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Clear Boundaries... Healthier Relationships

When boundaries are not upheld at work, you may feel helpless or taken for granted

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When boundaries are not upheld at work, you may feel helpless or taken for granted.

Do you ever feel overwhelmed by your work schedule? Do you accept each new project that comes your way? Does your supervisor regularly request last-minute trips across the country?

If this describes you, you probably feel out of control and overburdened. According to studies, job stress has steadily increased over the past few decades and is by far the main cause of physical and mental drainage.

1. Request aid

Asking your manager for guidance could make setting limits at work very simple.

Start by making separate lists of the things you and your supervisor each feel you are responsible for in your position. Set a priority for the matters you believe deserve your attention next.

Last but not least, agree on priorities.

2. Perform an audit

Beyond just talking to your supervisor, carrying out a boundary audit will help you understand where you need to create boundaries. Start by becoming more conscious of the individuals and circumstances that worry you. Put them on paper. You may need to reevaluate your boundaries or explain them more clearly if you catch yourself getting angry, resentful, or guilty.

3.Set boundaries

Start establishing boundaries after you have a sense of the areas on which you need to concentrate. One illustration would be to avoid checking work email between the hours of 6 and 9 p.m. so you can concentrate on family time. Another option is to inform your manager that you require advance notice of any work-related travel so that you can schedule vacations.

4. Express yourself clearly

Once you've established boundaries, you need to confidently and clearly explain them to your team. For instance, let your team members know exactly what times you will be available for work-related chats if you don't want them to call you at all times. If you want to avoid being reached while on vacation unless there is an emergency, be sure to make it clear. The best reminder is: “Let what you say be simply ‘Yes’ or ‘No’; anything more than this comes from evil.” Matthew 5:37.

5. Assign more

A good leader knows how to delegate. You may not be delegating work well if you are asked to complete the tasks of 10 employees and feel overburdened by your workload. Thankfully, this is a capability that can be learned. Recognize your team's abilities, trust them, and learn to let go.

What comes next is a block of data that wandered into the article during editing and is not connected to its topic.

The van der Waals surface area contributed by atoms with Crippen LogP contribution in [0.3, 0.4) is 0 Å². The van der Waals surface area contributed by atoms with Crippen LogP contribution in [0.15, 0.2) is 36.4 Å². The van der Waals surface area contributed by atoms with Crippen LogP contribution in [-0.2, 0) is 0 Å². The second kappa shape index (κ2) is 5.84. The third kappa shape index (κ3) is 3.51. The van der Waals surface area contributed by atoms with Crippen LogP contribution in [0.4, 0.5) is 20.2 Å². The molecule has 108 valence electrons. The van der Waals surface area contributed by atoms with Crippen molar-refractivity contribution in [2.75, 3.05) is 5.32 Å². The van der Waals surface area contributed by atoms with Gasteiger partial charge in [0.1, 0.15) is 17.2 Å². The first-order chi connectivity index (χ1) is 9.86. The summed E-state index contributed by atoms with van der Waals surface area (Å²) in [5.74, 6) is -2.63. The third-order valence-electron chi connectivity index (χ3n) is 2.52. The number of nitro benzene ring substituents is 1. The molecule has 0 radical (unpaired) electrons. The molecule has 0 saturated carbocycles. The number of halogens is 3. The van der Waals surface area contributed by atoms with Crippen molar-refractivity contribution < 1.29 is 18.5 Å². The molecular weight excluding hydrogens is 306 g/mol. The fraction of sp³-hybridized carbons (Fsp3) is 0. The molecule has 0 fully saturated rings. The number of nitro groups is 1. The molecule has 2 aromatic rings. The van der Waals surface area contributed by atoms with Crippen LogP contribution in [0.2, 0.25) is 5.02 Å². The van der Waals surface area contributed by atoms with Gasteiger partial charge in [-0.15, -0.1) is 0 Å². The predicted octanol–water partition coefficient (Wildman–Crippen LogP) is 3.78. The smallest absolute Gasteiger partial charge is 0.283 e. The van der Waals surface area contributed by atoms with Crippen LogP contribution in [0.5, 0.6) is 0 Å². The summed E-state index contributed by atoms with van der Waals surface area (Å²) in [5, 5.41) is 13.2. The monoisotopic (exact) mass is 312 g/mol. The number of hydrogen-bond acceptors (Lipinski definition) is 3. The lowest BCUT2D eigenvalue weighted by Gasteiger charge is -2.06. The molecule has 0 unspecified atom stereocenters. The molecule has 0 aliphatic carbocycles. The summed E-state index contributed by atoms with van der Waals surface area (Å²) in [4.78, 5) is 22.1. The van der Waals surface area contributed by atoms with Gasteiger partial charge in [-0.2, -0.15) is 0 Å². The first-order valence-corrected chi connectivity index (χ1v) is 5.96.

6. Pause mindfully

The art of pausing is a technique to prevent yourself from regret. For instance, pause before responding the next time your employer asks you to take a last-minute business trip. You will get the option to check in with yourself using this technique to see whether there is a conflict.

Never underestimate the power of a prayer-oriented discernment, it can be just a heartfelt conversation asking for God’s intercession or the Holy Spirit’s guidance to render a decision. Some might also resort to breathing exercises or a quick walk in nature.

8. Create a plan

Create structure if you frequently find yourself lured into protracted meetings with your supervisor. Setting an agenda is one method to do this. A plan of action gives you power and positions you as the leader. Another way to add structure is to set up a meeting when none previously existed. Perhaps a quick weekly check-in is more effective than having your boss drop by your office frequently.

10. Get ready for resistance

You can anticipate negative responses from others once you begin setting appropriate limits. This demonstrates the necessity of the border and its efficacy. Additionally, it can be beneficial to picture your boundaries being crossed and practice your response. This is what the disciples have faced while roaming cities and spreading truth, We, as catholic professionals, are called to learn from them how to best handle such circumstances in consistent and persistent ways.

The steps outlined beforehand are to be considered as a customizable handbook. Every personality has its own characteristics and coping mechanisms. All life experiences and work interactions are to be respected and treated individually. Meanwhile, Micah 7:11 perfectly sums it up: “A day for the building of your walls! In that day the boundary shall be far extended”.

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